Increasing China's crude oil stocks

China's end-May commercial crude oil stocks rose 0.2% from a month before, according to Xinhua News. It was the third months consecutive increase.

In May, China's crude oil imports surged by 10.8% from a month ago to 6.02 million barrels per day, while month-on-month growth of crude oil processing was only 0.4%.

Since crude oil supply (net imports plus domestic production) exceeded throughput by 1.04 million bpd in May, increase of inventory was the natural result.

However, the increase rate of crude oil stocks was lower than 4.4% recorded in April when supply had exceeded demand by 520,000 bpd.

Necessary oil for strategic petroleum reserves into the total 80 million barrels of newly constructed sites seemed to limit the rise of commercial crude oil inventories.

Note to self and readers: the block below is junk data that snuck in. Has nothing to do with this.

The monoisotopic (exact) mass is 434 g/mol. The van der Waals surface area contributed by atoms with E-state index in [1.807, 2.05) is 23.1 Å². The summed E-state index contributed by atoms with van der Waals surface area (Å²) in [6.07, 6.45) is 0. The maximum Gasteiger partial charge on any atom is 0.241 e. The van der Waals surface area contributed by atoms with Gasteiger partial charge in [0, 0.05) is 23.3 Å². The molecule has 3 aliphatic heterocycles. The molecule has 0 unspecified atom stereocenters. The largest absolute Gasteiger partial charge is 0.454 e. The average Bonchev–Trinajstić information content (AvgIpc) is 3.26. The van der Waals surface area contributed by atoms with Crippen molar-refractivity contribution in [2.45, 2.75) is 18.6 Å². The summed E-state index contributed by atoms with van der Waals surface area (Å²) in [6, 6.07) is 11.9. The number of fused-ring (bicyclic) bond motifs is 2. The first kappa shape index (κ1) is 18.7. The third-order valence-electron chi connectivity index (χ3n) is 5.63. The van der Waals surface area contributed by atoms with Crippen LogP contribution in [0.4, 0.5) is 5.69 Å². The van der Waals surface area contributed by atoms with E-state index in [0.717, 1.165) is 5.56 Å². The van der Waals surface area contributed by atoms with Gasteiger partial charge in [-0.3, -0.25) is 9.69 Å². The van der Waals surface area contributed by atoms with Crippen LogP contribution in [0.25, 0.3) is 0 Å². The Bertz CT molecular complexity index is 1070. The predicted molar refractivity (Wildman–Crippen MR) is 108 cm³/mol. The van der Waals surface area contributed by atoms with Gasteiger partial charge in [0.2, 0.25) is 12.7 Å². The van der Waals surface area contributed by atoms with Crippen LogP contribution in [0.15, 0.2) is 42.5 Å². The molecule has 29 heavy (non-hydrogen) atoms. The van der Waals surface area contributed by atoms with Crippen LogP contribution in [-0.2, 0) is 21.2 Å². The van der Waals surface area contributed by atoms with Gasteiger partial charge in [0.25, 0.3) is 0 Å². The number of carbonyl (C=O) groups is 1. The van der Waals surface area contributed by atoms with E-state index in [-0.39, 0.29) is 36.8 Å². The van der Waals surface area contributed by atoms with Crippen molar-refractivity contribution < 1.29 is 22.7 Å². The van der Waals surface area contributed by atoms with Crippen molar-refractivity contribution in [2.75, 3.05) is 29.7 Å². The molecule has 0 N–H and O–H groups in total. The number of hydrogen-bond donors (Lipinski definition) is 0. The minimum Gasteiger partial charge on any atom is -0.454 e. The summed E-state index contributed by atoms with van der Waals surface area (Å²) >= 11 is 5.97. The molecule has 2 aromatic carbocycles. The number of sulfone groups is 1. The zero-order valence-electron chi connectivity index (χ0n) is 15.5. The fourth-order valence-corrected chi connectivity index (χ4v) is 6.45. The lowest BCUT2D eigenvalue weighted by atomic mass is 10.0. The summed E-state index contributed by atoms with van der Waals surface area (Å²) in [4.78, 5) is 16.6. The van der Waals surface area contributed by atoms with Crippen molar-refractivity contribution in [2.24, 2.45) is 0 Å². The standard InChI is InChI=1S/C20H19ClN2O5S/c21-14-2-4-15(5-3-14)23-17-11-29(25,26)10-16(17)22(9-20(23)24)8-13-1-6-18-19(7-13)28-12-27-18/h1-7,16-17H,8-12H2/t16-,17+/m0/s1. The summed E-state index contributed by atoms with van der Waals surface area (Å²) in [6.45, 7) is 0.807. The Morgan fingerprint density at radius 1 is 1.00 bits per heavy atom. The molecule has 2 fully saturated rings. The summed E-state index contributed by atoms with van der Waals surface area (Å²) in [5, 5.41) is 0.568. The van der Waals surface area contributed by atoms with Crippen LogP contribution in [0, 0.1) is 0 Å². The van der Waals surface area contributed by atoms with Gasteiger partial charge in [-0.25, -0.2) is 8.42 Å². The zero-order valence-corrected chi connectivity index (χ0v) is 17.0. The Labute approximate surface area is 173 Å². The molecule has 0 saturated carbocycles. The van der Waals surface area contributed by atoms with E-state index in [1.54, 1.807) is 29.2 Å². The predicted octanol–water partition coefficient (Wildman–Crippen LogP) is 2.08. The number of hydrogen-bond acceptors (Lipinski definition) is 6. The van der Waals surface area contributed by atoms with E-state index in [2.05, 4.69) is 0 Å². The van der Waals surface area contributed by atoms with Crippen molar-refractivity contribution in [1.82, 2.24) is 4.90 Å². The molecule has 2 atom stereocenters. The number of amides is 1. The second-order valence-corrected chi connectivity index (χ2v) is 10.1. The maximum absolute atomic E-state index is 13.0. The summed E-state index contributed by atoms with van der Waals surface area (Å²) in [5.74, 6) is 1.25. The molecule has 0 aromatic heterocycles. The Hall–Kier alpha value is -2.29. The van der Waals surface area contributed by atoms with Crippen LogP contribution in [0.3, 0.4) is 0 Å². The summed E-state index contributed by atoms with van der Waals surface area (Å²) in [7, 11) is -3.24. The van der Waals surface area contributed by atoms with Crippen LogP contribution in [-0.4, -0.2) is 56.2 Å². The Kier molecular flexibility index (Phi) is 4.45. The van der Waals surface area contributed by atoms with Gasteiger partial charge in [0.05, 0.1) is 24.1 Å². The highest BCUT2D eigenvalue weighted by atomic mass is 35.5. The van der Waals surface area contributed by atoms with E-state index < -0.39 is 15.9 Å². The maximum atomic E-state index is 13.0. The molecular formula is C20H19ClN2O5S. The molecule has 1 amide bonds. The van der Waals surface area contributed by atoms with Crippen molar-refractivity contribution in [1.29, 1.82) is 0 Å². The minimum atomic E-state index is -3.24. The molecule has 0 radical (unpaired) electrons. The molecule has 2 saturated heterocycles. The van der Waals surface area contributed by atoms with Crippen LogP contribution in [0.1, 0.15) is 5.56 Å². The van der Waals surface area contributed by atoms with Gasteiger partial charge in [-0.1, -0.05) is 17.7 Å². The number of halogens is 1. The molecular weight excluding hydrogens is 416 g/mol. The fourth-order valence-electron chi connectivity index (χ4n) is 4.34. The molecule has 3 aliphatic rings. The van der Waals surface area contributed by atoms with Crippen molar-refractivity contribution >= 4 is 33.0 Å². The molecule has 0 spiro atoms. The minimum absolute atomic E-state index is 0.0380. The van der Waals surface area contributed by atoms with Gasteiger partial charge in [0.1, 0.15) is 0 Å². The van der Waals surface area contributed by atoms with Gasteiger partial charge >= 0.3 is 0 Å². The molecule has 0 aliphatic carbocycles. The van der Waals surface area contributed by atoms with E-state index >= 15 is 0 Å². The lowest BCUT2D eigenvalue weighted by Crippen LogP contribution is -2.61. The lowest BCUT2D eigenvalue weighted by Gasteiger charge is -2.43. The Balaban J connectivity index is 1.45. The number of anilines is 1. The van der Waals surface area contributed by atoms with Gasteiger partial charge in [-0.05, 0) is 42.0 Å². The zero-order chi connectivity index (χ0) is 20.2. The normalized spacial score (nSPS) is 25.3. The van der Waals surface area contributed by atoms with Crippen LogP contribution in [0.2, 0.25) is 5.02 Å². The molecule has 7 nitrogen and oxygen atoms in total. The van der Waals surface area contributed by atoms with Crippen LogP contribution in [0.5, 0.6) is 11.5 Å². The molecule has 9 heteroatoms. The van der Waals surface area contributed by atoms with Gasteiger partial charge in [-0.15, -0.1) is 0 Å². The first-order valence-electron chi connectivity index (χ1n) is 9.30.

On the other hand, even though a small amount of increase in crude oil stocks in May, it suggests that China's crude oil demand in the period was lower than expected. Crude oil inventories in the previous same month had recorded decrease over the past couple of years.


China crude oil demand keeps decreasing

Although China's crude oil throughput scored the record high of 9.35 million barrels per day in early this year, sluggish petroleum demand has kept crude oil throughput lower after that. April and May figures were lower than a the previous year's level.

Crude processing in June is also estimated lower further, according to media reports. Two giant state owned firms PetroChina and Sinopec are currently processing 7,09 million bpd of crude oil in total, that is down 0.2% from a month earlier.